Traditional toys still among the top sellers

By Amy McGillivray

Kids' Christmas wishlists now consist largely of gaming devices and talking toys rather than bikes and sports equipment - but there are some more traditional toys among those expected to be this year's best sellers.

Chief executive and founder of Mount Maunganui company iQ Toys, Shane Loomb, said the biggest change in toys over his 16-year career was that many of them now had the ability to download content and updates.

"Every year the toys are a lot more interactive but it's also good to have toys like Lego that are open-ended play too," he said. "The obvious change is the kind of link-up with technology."

Furbies, the fuzzy, talking toys from the 1990s, had been redeveloped and demonstrated just that.

Mr Loomb expected the toy to be one of the most popular presents this year.

The new model was able to better interact with people and other Furbies than the earlier model and could be fed remotely through an iPad application.

Other high-tech toys included the LeapPad, an iPad for kids, which was the company's top selling toy last year, Mr Loomb said.

The LeapPad 2 has just been released in time for the 2012 Christmas season to begin.

But Mr Loomb's pick for this year's most popular toy is much more simple.

He expects the Chalktrail, a device that attaches a large piece of chalk to the back of a bike enabling the rider to draw patterns, to be a hit with parents and kids.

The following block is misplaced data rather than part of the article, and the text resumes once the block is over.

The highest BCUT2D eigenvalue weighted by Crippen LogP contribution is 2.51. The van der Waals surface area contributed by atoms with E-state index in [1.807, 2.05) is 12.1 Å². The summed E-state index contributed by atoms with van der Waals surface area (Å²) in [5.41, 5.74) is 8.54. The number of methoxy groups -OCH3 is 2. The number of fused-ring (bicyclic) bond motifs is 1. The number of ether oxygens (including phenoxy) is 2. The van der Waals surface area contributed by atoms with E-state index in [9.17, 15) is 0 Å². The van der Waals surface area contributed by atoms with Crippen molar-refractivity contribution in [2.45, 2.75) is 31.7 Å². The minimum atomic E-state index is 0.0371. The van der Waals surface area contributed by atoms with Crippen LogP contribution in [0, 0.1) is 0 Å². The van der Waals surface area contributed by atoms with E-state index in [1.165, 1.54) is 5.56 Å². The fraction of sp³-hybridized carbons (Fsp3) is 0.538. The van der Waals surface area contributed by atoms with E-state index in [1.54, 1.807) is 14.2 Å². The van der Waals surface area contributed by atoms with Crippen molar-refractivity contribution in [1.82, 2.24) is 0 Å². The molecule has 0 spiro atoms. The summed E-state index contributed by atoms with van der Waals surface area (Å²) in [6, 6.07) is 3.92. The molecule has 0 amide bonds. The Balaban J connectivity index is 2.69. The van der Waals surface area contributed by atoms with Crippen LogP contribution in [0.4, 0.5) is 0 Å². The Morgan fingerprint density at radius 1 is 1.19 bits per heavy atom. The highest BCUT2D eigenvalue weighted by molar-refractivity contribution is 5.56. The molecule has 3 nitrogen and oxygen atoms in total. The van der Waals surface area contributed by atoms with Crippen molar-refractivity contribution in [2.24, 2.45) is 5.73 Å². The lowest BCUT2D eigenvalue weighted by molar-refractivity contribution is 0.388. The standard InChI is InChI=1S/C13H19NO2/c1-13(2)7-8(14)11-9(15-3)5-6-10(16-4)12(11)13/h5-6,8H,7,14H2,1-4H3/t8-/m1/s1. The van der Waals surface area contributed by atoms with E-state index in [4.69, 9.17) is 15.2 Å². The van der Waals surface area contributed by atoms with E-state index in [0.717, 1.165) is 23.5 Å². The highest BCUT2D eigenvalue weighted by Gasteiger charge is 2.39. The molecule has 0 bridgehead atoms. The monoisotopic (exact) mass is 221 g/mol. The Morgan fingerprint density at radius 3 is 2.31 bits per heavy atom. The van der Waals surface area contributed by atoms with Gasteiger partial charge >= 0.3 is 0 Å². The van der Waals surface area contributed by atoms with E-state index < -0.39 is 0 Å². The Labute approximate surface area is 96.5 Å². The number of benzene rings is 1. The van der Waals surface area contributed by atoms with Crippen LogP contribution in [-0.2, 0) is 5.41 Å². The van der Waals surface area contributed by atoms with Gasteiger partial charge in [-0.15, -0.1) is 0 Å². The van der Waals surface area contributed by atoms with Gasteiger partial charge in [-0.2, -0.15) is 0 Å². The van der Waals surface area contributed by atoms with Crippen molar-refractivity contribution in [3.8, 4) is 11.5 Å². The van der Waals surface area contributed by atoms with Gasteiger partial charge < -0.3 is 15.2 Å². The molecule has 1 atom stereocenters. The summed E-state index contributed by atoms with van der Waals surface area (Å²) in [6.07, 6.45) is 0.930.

While it may cause cleaning headaches in many streets this summer, the toy made it to the shops because of the support of internet pledges. "It was funded through Kickstarter," said Mr Loomb.

"The inventor in Washington, in the US, made a prototype and people saw it and really liked it."

Kickstarter enables entrepreneurs to market directly to small investors, who contribute money.

"The Chalktrail raised $40,000. It's very popular," he said.

Childsplay Toys owner Brian Godfery said the battery-operated gadgets that were so popular had been replaced with more traditional toys that stood the test of time.

"Toys seem to go in cycles. What people want now is good quality toys that will last. Wooden toys are back in," he said.

He expected one of their big sellers to be the Wishbone Flip, a New Zealand wooden rocking horse style toy which can be flipped over and used as a ride-on that kids can push themselves around on.

Scooters were also a popular purchase this year, Mr Godfery said.

He said gimmicks such as the Go Go Horn, which could be attached to the handle of a scooter or bike and make motorcycle sounds, were also popular.

A spokesperson for The Warehouse said the national chain expected the LeapPad 2, Furby, Lego Friends, Cabbage Patch Kids dolls and Nerf Elite gun to be the top sellers this year.

Most Wanted

LeapPad2 - From $179.99

Furby - From $117.99

Lego Friends - From $18.99

Chalktrail - $34.99

Grit Extreme Scooter - From $139

Wishbone Flip - $159

Go Go Horn - $20

- Bay of Plenty Times

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